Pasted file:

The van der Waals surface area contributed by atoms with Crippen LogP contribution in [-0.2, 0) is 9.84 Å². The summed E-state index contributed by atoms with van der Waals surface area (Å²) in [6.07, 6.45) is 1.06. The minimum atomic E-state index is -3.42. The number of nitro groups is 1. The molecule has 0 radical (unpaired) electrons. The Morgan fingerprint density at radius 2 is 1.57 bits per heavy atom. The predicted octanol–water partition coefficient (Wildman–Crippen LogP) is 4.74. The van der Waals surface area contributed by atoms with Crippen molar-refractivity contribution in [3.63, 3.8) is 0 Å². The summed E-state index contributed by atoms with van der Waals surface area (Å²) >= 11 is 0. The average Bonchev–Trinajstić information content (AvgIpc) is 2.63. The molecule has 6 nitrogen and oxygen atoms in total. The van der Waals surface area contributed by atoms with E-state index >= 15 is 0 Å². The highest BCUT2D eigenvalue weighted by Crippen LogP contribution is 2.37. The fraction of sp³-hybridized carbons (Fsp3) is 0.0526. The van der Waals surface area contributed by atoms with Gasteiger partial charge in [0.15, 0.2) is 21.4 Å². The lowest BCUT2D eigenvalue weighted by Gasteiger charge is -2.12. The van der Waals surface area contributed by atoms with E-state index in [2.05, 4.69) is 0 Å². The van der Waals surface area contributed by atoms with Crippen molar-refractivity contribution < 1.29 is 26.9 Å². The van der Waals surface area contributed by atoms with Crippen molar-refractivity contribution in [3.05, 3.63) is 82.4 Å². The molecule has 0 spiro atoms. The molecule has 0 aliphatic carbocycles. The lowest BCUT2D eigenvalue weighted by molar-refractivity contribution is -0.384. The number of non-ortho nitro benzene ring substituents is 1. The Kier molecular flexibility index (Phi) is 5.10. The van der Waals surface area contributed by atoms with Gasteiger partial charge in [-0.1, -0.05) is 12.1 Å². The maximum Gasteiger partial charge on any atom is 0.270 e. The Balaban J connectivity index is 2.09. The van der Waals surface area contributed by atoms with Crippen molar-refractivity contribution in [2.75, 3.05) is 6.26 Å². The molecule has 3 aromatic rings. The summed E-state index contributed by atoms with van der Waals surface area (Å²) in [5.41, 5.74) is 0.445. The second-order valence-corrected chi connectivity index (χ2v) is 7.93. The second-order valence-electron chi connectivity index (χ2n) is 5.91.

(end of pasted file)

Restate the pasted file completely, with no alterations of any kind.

The van der Waals surface area contributed by atoms with Crippen LogP contribution in [-0.2, 0) is 9.84 Å². The summed E-state index contributed by atoms with van der Waals surface area (Å²) in [6.07, 6.45) is 1.06. The minimum atomic E-state index is -3.42. The number of nitro groups is 1. The molecule has 0 radical (unpaired) electrons. The Morgan fingerprint density at radius 2 is 1.57 bits per heavy atom. The predicted octanol–water partition coefficient (Wildman–Crippen LogP) is 4.74. The van der Waals surface area contributed by atoms with Crippen molar-refractivity contribution in [3.63, 3.8) is 0 Å². The summed E-state index contributed by atoms with van der Waals surface area (Å²) >= 11 is 0. The average Bonchev–Trinajstić information content (AvgIpc) is 2.63. The molecule has 6 nitrogen and oxygen atoms in total. The van der Waals surface area contributed by atoms with E-state index >= 15 is 0 Å². The highest BCUT2D eigenvalue weighted by Crippen LogP contribution is 2.37. The fraction of sp³-hybridized carbons (Fsp3) is 0.0526. The van der Waals surface area contributed by atoms with Gasteiger partial charge in [0.15, 0.2) is 21.4 Å². The lowest BCUT2D eigenvalue weighted by Gasteiger charge is -2.12. The van der Waals surface area contributed by atoms with E-state index in [2.05, 4.69) is 0 Å². The van der Waals surface area contributed by atoms with Crippen molar-refractivity contribution < 1.29 is 26.9 Å². The van der Waals surface area contributed by atoms with Crippen molar-refractivity contribution in [3.05, 3.63) is 82.4 Å². The molecule has 0 spiro atoms. The molecule has 0 aliphatic carbocycles. The lowest BCUT2D eigenvalue weighted by molar-refractivity contribution is -0.384. The number of non-ortho nitro benzene ring substituents is 1. The Kier molecular flexibility index (Phi) is 5.10. The van der Waals surface area contributed by atoms with Gasteiger partial charge in [-0.1, -0.05) is 12.1 Å². The maximum Gasteiger partial charge on any atom is 0.270 e. The Balaban J connectivity index is 2.09. The van der Waals surface area contributed by atoms with Crippen molar-refractivity contribution in [2.75, 3.05) is 6.26 Å². The molecule has 3 aromatic rings. The summed E-state index contributed by atoms with van der Waals surface area (Å²) in [5.41, 5.74) is 0.445. The second-order valence-corrected chi connectivity index (χ2v) is 7.93. The second-order valence-electron chi connectivity index (χ2n) is 5.91.